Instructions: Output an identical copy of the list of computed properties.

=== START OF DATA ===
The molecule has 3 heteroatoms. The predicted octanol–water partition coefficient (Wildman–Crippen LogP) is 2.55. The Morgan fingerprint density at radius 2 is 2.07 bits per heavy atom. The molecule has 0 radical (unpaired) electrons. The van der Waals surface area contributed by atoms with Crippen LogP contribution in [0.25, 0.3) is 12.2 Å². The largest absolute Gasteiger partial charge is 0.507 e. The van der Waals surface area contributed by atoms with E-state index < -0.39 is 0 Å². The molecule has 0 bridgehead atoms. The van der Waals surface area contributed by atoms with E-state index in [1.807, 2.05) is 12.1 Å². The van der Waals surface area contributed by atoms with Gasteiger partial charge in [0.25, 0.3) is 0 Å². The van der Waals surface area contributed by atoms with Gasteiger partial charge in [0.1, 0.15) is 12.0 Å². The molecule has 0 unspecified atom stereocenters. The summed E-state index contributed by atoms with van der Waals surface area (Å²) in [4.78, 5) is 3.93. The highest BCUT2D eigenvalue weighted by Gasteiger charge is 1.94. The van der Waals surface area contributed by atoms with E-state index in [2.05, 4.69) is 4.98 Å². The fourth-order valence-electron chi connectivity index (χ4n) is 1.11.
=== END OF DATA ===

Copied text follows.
The molecule has 3 heteroatoms. The predicted octanol–water partition coefficient (Wildman–Crippen LogP) is 2.55. The Morgan fingerprint density at radius 2 is 2.07 bits per heavy atom. The molecule has 0 radical (unpaired) electrons. The van der Waals surface area contributed by atoms with Crippen LogP contribution in [0.25, 0.3) is 12.2 Å². The largest absolute Gasteiger partial charge is 0.507 e. The van der Waals surface area contributed by atoms with E-state index < -0.39 is 0 Å². The molecule has 0 bridgehead atoms. The van der Waals surface area contributed by atoms with E-state index in [1.807, 2.05) is 12.1 Å². The van der Waals surface area contributed by atoms with Gasteiger partial charge in [0.25, 0.3) is 0 Å². The van der Waals surface area contributed by atoms with Gasteiger partial charge in [0.1, 0.15) is 12.0 Å². The molecule has 0 unspecified atom stereocenters. The summed E-state index contributed by atoms with van der Waals surface area (Å²) in [4.78, 5) is 3.93. The highest BCUT2D eigenvalue weighted by Gasteiger charge is 1.94. The van der Waals surface area contributed by atoms with E-state index in [2.05, 4.69) is 4.98 Å². The fourth-order valence-electron chi connectivity index (χ4n) is 1.11.